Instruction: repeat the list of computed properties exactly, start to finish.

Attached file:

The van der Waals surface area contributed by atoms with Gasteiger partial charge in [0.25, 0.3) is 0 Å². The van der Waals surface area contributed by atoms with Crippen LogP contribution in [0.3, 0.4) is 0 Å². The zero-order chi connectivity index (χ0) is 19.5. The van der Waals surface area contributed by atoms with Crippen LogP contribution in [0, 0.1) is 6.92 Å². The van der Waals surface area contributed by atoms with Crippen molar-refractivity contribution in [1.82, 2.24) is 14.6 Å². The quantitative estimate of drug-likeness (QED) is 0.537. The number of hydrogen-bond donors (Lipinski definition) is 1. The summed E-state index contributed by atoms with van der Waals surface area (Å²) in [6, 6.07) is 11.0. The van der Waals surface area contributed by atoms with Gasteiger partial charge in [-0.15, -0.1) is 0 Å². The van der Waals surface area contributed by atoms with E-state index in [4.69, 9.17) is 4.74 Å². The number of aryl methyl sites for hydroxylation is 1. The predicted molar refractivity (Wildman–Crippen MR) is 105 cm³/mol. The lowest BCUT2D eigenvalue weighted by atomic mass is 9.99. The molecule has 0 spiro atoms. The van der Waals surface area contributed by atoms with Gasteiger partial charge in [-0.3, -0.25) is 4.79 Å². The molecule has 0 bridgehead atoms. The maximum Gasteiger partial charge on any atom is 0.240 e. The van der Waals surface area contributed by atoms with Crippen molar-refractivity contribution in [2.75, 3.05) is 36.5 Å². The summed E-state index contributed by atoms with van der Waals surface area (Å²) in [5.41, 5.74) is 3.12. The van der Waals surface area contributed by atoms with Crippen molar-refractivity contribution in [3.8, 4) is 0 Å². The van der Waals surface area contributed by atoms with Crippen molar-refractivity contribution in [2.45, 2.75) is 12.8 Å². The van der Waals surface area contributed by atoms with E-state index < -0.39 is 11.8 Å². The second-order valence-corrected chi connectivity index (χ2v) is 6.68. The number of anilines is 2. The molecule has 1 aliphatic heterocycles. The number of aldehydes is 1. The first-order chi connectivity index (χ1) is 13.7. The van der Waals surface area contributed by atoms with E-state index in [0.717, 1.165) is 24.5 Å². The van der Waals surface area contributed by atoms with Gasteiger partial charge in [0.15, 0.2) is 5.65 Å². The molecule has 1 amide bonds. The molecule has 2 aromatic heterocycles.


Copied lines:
The van der Waals surface area contributed by atoms with Gasteiger partial charge in [0.25, 0.3) is 0 Å². The van der Waals surface area contributed by atoms with Crippen LogP contribution in [0.3, 0.4) is 0 Å². The zero-order chi connectivity index (χ0) is 19.5. The van der Waals surface area contributed by atoms with Crippen LogP contribution in [0, 0.1) is 6.92 Å². The van der Waals surface area contributed by atoms with Crippen molar-refractivity contribution in [1.82, 2.24) is 14.6 Å². The quantitative estimate of drug-likeness (QED) is 0.537. The number of hydrogen-bond donors (Lipinski definition) is 1. The summed E-state index contributed by atoms with van der Waals surface area (Å²) in [6, 6.07) is 11.0. The van der Waals surface area contributed by atoms with Gasteiger partial charge in [-0.15, -0.1) is 0 Å². The van der Waals surface area contributed by atoms with E-state index in [4.69, 9.17) is 4.74 Å². The number of aryl methyl sites for hydroxylation is 1. The predicted molar refractivity (Wildman–Crippen MR) is 105 cm³/mol. The lowest BCUT2D eigenvalue weighted by atomic mass is 9.99. The molecule has 0 spiro atoms. The van der Waals surface area contributed by atoms with Gasteiger partial charge in [-0.3, -0.25) is 4.79 Å². The molecule has 0 bridgehead atoms. The maximum Gasteiger partial charge on any atom is 0.240 e. The van der Waals surface area contributed by atoms with Crippen molar-refractivity contribution in [2.75, 3.05) is 36.5 Å². The summed E-state index contributed by atoms with van der Waals surface area (Å²) in [5.41, 5.74) is 3.12. The van der Waals surface area contributed by atoms with Crippen molar-refractivity contribution in [3.8, 4) is 0 Å². The van der Waals surface area contributed by atoms with Crippen molar-refractivity contribution in [2.45, 2.75) is 12.8 Å². The van der Waals surface area contributed by atoms with E-state index < -0.39 is 11.8 Å². The second-order valence-corrected chi connectivity index (χ2v) is 6.68. The number of anilines is 2. The molecule has 1 aliphatic heterocycles. The number of aldehydes is 1. The first-order chi connectivity index (χ1) is 13.7. The van der Waals surface area contributed by atoms with E-state index in [0.717, 1.165) is 24.5 Å². The van der Waals surface area contributed by atoms with Gasteiger partial charge in [0.15, 0.2) is 5.65 Å². The molecule has 1 amide bonds. The molecule has 2 aromatic heterocycles.